I agree with Roger. Of course not. To critique the underlying part we must show its strong connection to the bad things done. We can’t do this for the English language and crimes by English speaking people, for example. What about science? Does using the intellectual tools of science push scientists to design bombs or assembly lines? And postmodernism? Does using the intellectual tools of postmodernism push professors to promote harmful falsehoods and shun activism? I tried to make this case re postmodernism when I showed how certain underlying views, such as that there is no truth but only many competing stories, lead directly to political dead ends and to confusions that we find widely among the adherents. Did I do a good job? Maybe not. But do postmodernists even try to make such a case when attacking science? Do they relate being rational, or using logic, or utilizing evidence to being imperial or macho by showing how the former intrinsically yield the latter? If so, I would certainly like to see it.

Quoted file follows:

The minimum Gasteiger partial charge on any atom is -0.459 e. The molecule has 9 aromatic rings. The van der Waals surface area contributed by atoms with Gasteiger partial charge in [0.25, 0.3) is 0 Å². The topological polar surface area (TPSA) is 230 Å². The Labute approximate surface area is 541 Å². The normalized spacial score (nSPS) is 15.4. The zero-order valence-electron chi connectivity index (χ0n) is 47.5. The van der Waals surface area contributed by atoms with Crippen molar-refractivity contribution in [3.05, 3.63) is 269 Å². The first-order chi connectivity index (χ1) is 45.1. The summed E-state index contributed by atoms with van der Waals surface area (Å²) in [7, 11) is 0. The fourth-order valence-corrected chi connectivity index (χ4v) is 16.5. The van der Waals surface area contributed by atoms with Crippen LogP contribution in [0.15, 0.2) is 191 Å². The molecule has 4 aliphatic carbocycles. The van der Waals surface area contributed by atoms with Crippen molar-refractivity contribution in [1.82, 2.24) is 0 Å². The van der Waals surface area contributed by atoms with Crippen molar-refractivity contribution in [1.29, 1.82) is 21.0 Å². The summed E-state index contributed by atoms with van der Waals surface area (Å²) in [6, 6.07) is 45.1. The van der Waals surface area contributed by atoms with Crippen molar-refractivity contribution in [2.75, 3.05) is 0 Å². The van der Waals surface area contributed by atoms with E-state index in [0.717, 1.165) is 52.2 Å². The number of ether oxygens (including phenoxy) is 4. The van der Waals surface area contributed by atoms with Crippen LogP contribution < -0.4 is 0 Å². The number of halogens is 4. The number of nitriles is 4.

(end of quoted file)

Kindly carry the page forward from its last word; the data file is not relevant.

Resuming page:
Jack adds, "By concentrating on the muddled, obscurantist, anti-rationalist side of postmodernism, you do a grave injustice to the powerful ideas that are behind some postmodern analyses."

Lots of people seem to feel this way, and I don’t get it. Isn’t critiquing the nonsense a constructive act that makes room for better more powerful ideas to come forth and have more influence?